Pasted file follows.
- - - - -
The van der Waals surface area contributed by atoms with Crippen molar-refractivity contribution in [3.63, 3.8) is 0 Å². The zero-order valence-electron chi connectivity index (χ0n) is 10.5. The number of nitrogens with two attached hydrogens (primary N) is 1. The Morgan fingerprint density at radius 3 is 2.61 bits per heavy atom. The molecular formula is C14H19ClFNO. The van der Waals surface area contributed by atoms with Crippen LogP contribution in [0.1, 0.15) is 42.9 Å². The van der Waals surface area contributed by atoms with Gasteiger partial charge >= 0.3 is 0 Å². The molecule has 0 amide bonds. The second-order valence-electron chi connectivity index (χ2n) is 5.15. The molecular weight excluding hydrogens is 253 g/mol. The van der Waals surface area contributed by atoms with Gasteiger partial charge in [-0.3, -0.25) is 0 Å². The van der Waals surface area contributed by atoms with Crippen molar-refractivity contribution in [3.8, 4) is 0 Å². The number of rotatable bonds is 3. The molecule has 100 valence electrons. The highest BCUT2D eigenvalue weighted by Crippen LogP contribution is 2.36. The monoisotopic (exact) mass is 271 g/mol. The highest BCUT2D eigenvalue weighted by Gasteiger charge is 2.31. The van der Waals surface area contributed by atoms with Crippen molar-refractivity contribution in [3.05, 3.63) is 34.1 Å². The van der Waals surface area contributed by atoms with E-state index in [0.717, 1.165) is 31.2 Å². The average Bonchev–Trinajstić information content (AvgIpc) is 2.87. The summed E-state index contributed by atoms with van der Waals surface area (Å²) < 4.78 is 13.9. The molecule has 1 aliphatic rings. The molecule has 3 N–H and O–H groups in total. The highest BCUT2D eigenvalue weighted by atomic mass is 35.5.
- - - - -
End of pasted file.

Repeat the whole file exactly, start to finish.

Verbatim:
The van der Waals surface area contributed by atoms with Crippen molar-refractivity contribution in [3.63, 3.8) is 0 Å². The zero-order valence-electron chi connectivity index (χ0n) is 10.5. The number of nitrogens with two attached hydrogens (primary N) is 1. The Morgan fingerprint density at radius 3 is 2.61 bits per heavy atom. The molecular formula is C14H19ClFNO. The van der Waals surface area contributed by atoms with Crippen LogP contribution in [0.1, 0.15) is 42.9 Å². The van der Waals surface area contributed by atoms with Gasteiger partial charge >= 0.3 is 0 Å². The molecule has 0 amide bonds. The second-order valence-electron chi connectivity index (χ2n) is 5.15. The molecular weight excluding hydrogens is 253 g/mol. The van der Waals surface area contributed by atoms with Gasteiger partial charge in [-0.3, -0.25) is 0 Å². The van der Waals surface area contributed by atoms with Crippen molar-refractivity contribution in [3.8, 4) is 0 Å². The number of rotatable bonds is 3. The molecule has 100 valence electrons. The highest BCUT2D eigenvalue weighted by Crippen LogP contribution is 2.36. The monoisotopic (exact) mass is 271 g/mol. The highest BCUT2D eigenvalue weighted by Gasteiger charge is 2.31. The van der Waals surface area contributed by atoms with Crippen molar-refractivity contribution in [3.05, 3.63) is 34.1 Å². The van der Waals surface area contributed by atoms with E-state index in [0.717, 1.165) is 31.2 Å². The average Bonchev–Trinajstić information content (AvgIpc) is 2.87. The summed E-state index contributed by atoms with van der Waals surface area (Å²) < 4.78 is 13.9. The molecule has 1 aliphatic rings. The molecule has 3 N–H and O–H groups in total. The highest BCUT2D eigenvalue weighted by atomic mass is 35.5.